Tuesday, 10 July 2018

Album Review: TRVTH by O’Holy Ghost (by Emma Prew)


O’Holy Ghost are a relatively new London-based four-piece that we have been aware of for a little while at CPRW HQ. Colin and I saw them play The Burnt Tapes’ EP release show (for Alterations) last summer which I believe was one of their first gigs together as a band – if not their actual first, I can’t quite remember. I do however remember that I really enjoyed watching them play and so when Colin mentioned to the team that he’d been sent their debut EP I was keen to take a listen. Featuring five brand new songs as well one that was previously released (on Spotify, at least), TRVTH is out on the 13th of July. Here’s what I thought of my early listen…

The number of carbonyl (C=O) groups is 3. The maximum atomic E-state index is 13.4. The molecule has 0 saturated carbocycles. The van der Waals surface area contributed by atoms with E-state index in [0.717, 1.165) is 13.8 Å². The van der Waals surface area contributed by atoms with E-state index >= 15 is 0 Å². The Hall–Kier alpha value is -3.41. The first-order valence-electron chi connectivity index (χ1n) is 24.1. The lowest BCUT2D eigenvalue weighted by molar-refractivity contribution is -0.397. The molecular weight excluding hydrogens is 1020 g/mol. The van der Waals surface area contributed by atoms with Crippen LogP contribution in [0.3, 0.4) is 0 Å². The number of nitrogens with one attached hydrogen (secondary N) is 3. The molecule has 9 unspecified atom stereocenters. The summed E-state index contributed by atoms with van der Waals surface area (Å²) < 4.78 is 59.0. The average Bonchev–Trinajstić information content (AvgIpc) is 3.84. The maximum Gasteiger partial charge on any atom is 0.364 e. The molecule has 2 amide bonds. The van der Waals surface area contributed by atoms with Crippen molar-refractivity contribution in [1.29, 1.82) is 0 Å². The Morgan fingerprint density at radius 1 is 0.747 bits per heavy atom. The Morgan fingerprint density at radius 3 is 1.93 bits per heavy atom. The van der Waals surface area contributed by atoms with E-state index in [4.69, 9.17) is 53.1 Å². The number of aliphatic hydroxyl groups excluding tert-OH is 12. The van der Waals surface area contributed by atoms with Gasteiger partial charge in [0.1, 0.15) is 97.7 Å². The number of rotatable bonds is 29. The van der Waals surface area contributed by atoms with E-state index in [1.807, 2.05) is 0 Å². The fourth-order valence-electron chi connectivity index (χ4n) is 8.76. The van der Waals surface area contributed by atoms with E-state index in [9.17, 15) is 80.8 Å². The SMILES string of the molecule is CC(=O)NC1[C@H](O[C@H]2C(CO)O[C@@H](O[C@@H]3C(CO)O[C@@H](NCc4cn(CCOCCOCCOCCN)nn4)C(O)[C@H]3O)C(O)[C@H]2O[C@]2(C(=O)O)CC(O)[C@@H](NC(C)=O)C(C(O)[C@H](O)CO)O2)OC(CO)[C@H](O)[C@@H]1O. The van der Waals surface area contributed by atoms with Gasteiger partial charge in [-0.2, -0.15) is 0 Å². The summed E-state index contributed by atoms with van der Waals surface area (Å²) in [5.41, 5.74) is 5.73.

Kicking the EP off is a song called Across The Pond and, as this is the first ‘single’ from TRVTH, you can actually already listen to this one online – which you should, because it’s great. I was a little surprised when I first hit play on this track as I’m fairly certain that alongside the opening guitar melody there is some harmonica, adding a touch of folk to their straight-up punk rock sound that I recalled previously. If so, then you can consider me pleasantly surprised as I love a bit of harmonica – but I could also be completely wrong and it’s a guitar or something. The song is for the most part a relatively mid tempo one but that doesn’t stop it from packing a punch. Across The Pond is an anthem for escapism with the chorus offering a big singalong opportunity supporting this theme – ‘Let’s go anywhere, With anyone, Across the pond.’ What a great start. Next up is the aptly titled Grunger. I say aptly as, in contrast to the first song, this is quite a grunge-sounding number to begin with. Featuring a heavy bassline and some steady but firm drums, Grunger starts out with quite a slow pace. The opening vocal lines, which sound very polished and clean compared to the instruments, are distinct – ‘I’ve been trying to figure out, Why I’ve not been sleeping…’ As the song progresses, the instruments seem to get louder, faster and more intent – I was definitely doing a bit of headbanging whilst listening. Lyrically, O’Holy Ghost focus on repeating several lines such as those mentioned earlier and ‘You kept me up all night.’ There’s a great distinction between two vocalist in Grunger, particularly at the end when each voice is singing different parts, which works really well.